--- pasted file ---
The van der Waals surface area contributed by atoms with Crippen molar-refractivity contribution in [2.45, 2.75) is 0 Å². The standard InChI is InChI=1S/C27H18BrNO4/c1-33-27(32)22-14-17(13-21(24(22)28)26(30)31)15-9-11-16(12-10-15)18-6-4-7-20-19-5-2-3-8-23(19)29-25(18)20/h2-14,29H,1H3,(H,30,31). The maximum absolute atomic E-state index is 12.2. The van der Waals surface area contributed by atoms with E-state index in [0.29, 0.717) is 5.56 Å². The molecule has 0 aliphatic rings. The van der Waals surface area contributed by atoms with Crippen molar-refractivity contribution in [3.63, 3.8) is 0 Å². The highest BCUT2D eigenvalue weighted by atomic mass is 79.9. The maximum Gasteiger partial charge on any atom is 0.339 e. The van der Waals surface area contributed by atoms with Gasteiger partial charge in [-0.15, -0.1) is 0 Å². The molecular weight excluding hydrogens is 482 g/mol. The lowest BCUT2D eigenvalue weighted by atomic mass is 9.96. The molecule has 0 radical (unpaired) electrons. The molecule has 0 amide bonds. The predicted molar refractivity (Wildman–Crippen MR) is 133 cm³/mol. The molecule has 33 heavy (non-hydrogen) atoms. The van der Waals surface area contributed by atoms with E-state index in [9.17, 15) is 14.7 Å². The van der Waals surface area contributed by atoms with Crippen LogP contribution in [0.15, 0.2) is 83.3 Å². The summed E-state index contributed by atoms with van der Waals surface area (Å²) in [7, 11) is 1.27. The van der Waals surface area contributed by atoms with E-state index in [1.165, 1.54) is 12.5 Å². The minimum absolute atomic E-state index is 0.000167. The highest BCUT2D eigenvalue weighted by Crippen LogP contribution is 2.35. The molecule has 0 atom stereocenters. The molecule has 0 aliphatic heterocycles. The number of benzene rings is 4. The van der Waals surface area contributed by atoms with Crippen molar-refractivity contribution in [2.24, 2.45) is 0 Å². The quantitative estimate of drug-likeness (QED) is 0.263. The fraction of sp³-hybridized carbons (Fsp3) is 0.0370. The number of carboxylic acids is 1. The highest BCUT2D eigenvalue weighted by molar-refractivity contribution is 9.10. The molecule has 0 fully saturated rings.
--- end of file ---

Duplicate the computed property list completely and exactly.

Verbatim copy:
The van der Waals surface area contributed by atoms with Crippen molar-refractivity contribution in [2.45, 2.75) is 0 Å². The standard InChI is InChI=1S/C27H18BrNO4/c1-33-27(32)22-14-17(13-21(24(22)28)26(30)31)15-9-11-16(12-10-15)18-6-4-7-20-19-5-2-3-8-23(19)29-25(18)20/h2-14,29H,1H3,(H,30,31). The maximum absolute atomic E-state index is 12.2. The van der Waals surface area contributed by atoms with E-state index in [0.29, 0.717) is 5.56 Å². The molecule has 0 aliphatic rings. The van der Waals surface area contributed by atoms with Crippen molar-refractivity contribution in [3.63, 3.8) is 0 Å². The highest BCUT2D eigenvalue weighted by atomic mass is 79.9. The maximum Gasteiger partial charge on any atom is 0.339 e. The van der Waals surface area contributed by atoms with Gasteiger partial charge in [-0.15, -0.1) is 0 Å². The molecular weight excluding hydrogens is 482 g/mol. The lowest BCUT2D eigenvalue weighted by atomic mass is 9.96. The molecule has 0 radical (unpaired) electrons. The molecule has 0 amide bonds. The predicted molar refractivity (Wildman–Crippen MR) is 133 cm³/mol. The molecule has 33 heavy (non-hydrogen) atoms. The van der Waals surface area contributed by atoms with E-state index in [9.17, 15) is 14.7 Å². The van der Waals surface area contributed by atoms with Crippen LogP contribution in [0.15, 0.2) is 83.3 Å². The summed E-state index contributed by atoms with van der Waals surface area (Å²) in [7, 11) is 1.27. The van der Waals surface area contributed by atoms with E-state index in [1.165, 1.54) is 12.5 Å². The minimum absolute atomic E-state index is 0.000167. The highest BCUT2D eigenvalue weighted by Crippen LogP contribution is 2.35. The molecule has 0 atom stereocenters. The molecule has 0 aliphatic heterocycles. The number of benzene rings is 4. The van der Waals surface area contributed by atoms with Crippen molar-refractivity contribution in [2.24, 2.45) is 0 Å². The quantitative estimate of drug-likeness (QED) is 0.263. The fraction of sp³-hybridized carbons (Fsp3) is 0.0370. The number of carboxylic acids is 1. The highest BCUT2D eigenvalue weighted by molar-refractivity contribution is 9.10. The molecule has 0 fully saturated rings.